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Darwin Correspondence Project

From Federico Delpino1   11 September 1875

Vallombrosa

addì 11. 7bre 1875

Venerato e celeberrimo maestro!

Debbo esternarle la mia profonda gratitudine per la squisita gentilezza, di cui Ella volle far prova verso di me nel mandarmi l’interessante libro di Belt “The naturalist in Nicaragua” e il classico lavoro della S.V. sulle piante insettivore.2 Questa bell’opera che è degna di stare a fianco delle antecedenti numerose publicazioni colle quali la S.V. ha saputo rivocare e ricondurre sulla via della verità la Storia naturale, fuorviata da molti pregiudizii scolastici, quantunque da molto tempo fossi persuaso della vera natura e funzione degli organi entomoctoni di dette piante, la lessi con mio grande profitto ed istruzione, ed ebbi occasione di ammirare il talento nella esperimentazione dalla S.V. spiegato in questo lavoro.

Ultimamente spedii alla S.V. una mia breve memoria sui “rapporti tra gl’insetti e i nettarii che nelle piante non servono alla dicogamia”.3

Ora è stato un grande piacere per me il vedere come Belt, con osservazioni affatto indipendenti dalle mie e fatte in località dall’Italia tanto distante, sia venuto a conclusioni molto analoghe.

Così anche ebbi la soddisfazione di vedere confermata da Belt la mia congettura concernente la fecondazione delle Marcgravie mediate i trochilidi.4

Oramai quella interessante parte della Botanica che studia gli adattamenti di vita esteriore delle piante, ossia i rapporti tra le piante e gli agenti esterni, mediante il vigoroso impulso dato dalla S.V. col mirabile lavoro sulla fecondazione delle Orchidee,5 ha preso un grandioso sviloppo, e domanda urgentemente che uno spirito paziente ed accurato raduni tutte le osservazioni, esperimenti, studii fatti in proposito, e ne formi un trattato completo, il quale riuscirebbe interessante al più alto grado.

A questa parte della Botanica che vanta per genitori la S.V. e C. C. Sprengel, io diedi il nome di biologia. Forse il nome non è appropriato, ma io non ne trovai nessun altro migliore. Credo per altro, se non sono in errore, che da qualche autore in Inghilterra sia stato accettato il temine “biologia” nello stesso preciso significato di “scienza dei rapporti esterni ossia della vita esteriore.6

Godo assai dello sviluppo che la dottrina darwiniana va di giorno in giorno prendendo nella dotta Germania; ma mi rincresce che la stessa cosa non si possa dire per l’Italia.7 Troppi interessi contrarii vi sono, ed io, nella mia piccola sfera, ho avuto ed avrò non poche contrarietà a superare. Ma coi principii non si transige.

Mi dichiaro della S. V. | Ossequentissimo discepolo | F. Delpino

Footnotes

For a translation of this letter, see Appendix I.
Delpino refers to Thomas Belt and Belt 1874a. Delpino’s name appears on CD’s presentation list for Insectivorous plants (Appendix IV).
No article with this exact title (Relations between insects and nectaries that do not serve dichogamy in plants) has been found. A summary of Delpino’s article ‘Rapporti tra insetti e tra nettarii estranunziali in alcuni piante’ (Illegitimate relations between insects and nectaries in some plants appeared in Atti della Società Italiana di Scienze Naturali in 1875 (Delpino 1875). There is an annotated copy in the Darwin Pamphlet Collection–CUL; CD wrote ‘9 Sept 1875’ on the back.
See Belt 1874a, pp. 128–30. Delpino’s conjectures on the fertilisation of the Marcgraviaceae were published in Delpino 1869.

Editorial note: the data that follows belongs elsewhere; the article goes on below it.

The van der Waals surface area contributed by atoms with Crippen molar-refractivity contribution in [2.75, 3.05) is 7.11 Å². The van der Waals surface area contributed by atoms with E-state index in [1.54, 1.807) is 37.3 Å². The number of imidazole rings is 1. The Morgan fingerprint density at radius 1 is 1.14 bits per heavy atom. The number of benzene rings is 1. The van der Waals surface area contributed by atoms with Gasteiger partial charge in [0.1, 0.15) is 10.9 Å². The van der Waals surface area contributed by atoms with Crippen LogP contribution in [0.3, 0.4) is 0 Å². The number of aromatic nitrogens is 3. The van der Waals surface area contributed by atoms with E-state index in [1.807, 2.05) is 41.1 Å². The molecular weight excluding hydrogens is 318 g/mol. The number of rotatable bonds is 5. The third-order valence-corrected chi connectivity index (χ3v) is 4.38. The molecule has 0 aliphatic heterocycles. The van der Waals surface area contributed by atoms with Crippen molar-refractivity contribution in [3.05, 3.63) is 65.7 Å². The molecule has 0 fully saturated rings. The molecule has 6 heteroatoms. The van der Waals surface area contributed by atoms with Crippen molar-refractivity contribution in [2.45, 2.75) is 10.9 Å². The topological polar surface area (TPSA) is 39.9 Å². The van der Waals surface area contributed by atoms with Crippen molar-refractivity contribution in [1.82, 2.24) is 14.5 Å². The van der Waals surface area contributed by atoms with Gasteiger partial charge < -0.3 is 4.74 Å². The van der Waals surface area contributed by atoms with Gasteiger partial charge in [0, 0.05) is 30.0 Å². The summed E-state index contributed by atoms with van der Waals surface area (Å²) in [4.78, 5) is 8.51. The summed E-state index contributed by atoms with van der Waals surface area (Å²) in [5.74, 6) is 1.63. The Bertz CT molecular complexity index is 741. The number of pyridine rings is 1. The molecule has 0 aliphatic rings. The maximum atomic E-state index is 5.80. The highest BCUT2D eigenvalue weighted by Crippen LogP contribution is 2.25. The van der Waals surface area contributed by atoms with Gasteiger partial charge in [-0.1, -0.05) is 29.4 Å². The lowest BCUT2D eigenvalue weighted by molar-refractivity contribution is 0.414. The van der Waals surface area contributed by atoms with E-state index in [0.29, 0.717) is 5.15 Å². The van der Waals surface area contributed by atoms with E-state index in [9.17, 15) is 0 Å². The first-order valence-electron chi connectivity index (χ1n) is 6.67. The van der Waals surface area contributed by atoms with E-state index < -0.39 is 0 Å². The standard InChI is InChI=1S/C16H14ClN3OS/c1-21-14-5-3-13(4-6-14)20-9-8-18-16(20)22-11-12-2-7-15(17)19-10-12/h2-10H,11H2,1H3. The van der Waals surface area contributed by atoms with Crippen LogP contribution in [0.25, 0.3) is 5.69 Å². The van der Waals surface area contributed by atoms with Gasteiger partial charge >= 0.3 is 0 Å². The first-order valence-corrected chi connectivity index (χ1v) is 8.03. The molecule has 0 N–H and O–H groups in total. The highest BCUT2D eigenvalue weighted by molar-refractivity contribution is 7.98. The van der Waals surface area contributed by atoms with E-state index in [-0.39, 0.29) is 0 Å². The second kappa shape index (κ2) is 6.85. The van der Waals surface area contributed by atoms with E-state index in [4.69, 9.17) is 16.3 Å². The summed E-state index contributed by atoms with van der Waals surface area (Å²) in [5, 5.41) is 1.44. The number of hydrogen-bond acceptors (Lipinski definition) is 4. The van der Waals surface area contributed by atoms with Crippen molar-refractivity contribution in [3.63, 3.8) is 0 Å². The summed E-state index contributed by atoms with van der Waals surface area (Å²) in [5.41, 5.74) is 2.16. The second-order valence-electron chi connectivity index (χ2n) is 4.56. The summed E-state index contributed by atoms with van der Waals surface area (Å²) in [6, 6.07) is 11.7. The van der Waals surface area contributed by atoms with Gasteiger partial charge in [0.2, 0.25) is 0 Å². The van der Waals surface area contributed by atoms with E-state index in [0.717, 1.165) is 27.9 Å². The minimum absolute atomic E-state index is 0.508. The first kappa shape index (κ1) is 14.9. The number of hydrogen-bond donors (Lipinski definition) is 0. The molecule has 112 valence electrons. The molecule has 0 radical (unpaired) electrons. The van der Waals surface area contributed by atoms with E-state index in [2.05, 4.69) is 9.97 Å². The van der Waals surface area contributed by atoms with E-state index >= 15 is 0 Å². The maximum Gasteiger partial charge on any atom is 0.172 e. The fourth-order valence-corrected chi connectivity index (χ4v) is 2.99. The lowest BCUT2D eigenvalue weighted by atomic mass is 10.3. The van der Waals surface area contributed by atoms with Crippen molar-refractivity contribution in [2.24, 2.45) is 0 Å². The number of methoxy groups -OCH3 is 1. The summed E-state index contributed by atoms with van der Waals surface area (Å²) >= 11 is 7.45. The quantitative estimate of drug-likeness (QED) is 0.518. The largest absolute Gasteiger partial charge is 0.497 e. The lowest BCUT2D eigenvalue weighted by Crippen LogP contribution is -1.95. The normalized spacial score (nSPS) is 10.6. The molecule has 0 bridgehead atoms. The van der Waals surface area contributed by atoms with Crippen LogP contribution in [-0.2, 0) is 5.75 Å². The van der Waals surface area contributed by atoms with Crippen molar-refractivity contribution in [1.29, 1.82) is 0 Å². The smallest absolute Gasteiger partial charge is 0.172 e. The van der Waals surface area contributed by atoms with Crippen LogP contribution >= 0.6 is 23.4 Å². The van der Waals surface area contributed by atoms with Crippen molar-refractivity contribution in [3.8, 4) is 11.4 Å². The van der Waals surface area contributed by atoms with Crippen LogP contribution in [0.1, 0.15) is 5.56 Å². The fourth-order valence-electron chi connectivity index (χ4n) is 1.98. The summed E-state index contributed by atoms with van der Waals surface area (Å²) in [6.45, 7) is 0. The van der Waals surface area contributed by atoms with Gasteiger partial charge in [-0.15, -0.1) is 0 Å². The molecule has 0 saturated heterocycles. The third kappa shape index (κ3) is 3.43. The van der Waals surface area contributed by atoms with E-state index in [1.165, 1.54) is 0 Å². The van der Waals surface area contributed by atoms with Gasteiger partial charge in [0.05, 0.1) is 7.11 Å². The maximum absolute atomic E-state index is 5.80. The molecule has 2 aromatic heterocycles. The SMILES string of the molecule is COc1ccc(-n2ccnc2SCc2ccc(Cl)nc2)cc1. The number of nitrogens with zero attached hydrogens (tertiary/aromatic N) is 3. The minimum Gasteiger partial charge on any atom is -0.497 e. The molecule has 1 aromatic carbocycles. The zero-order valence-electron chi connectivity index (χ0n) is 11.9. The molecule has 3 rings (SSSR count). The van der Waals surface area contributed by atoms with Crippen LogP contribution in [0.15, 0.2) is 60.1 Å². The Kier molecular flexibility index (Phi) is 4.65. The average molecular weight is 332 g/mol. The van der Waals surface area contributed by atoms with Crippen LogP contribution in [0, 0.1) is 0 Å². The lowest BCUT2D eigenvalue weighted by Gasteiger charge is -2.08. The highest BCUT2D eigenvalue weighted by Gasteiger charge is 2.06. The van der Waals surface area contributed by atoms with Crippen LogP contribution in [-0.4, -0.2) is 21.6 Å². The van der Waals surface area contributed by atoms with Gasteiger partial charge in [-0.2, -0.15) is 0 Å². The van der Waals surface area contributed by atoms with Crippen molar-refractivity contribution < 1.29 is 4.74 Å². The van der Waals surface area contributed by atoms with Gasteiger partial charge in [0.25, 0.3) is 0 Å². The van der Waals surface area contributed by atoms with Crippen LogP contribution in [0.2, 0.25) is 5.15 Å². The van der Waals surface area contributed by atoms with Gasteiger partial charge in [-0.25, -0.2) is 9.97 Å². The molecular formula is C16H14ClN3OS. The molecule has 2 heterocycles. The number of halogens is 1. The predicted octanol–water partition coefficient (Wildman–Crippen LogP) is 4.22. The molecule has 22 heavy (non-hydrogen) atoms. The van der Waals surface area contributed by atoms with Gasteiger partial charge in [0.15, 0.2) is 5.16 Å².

The term biology had been in use in English since at least 1799, but was still controversial in some quarters (Correspondence vol. 11, letter from Asa Gray to J. D. Hooker, 6 July 1863 and n. 9; OED). Herbert Spencer in his Principles of biology had defined life as the continuous adjustment of internal relations to external relations (Spencer 1864–7, 1: 80). Sprengel was one of the earliest to study the interrelatedness of flowers and insects, and CD studied the morphology of orchids as it related to the insects that aided in their fertilisation.
On the reception of Darwinism in Germany and Italy, see Corsi and Weindling 1985 and Brömer 2008.

Bibliography

Brömer, Rainer. 2008. Many Darwinisms by many names: Darwinism and nature in the kingdom of Italy. In The reception of Charles Darwin in Europe, edited by Eve-Marie Engels and Thomas F. Glick. London: Continuum.

Correspondence: The correspondence of Charles Darwin. Edited by Frederick Burkhardt et al. 26 vols to date. Cambridge: Cambridge University Press. 1985–.

Delpino, Federico. 1875. Rapporti tra insetti e tra nettarii estranuziali in alcuni piante. Bulletino della Società Entomologica Italiana 7: 69–90.

Insectivorous plants. By Charles Darwin. London: John Murray. 1875.

OED: The Oxford English dictionary. Being a corrected re-issue with an introduction, supplement and bibliography of a new English dictionary. Edited by James A. H. Murray, et al. 12 vols. and supplement. Oxford: Clarendon Press. 1970. A supplement to the Oxford English dictionary. 4 vols. Edited by R. W. Burchfield. Oxford: Clarendon Press. 1972–86. The Oxford English dictionary. 2d edition. 20 vols. Prepared by J. A. Simpson and E. S. C. Weiner. Oxford: Clarendon Press. 1989. Oxford English dictionary additional series. 3 vols. Edited by John Simpson et al. Oxford: Clarendon Press. 1993–7.

Orchids: On the various contrivances by which British and foreign orchids are fertilised by insects, and on the good effects of intercrossing. By Charles Darwin. London: John Murray. 1862.

Spencer, Herbert. 1864–7. The principles of biology. 2 vols. London: Williams & Norgate.

Translation

From Federico Delpino1   11 September 1875

Vallombrosa

11. Sept 1875

Venerated and most distinguished master!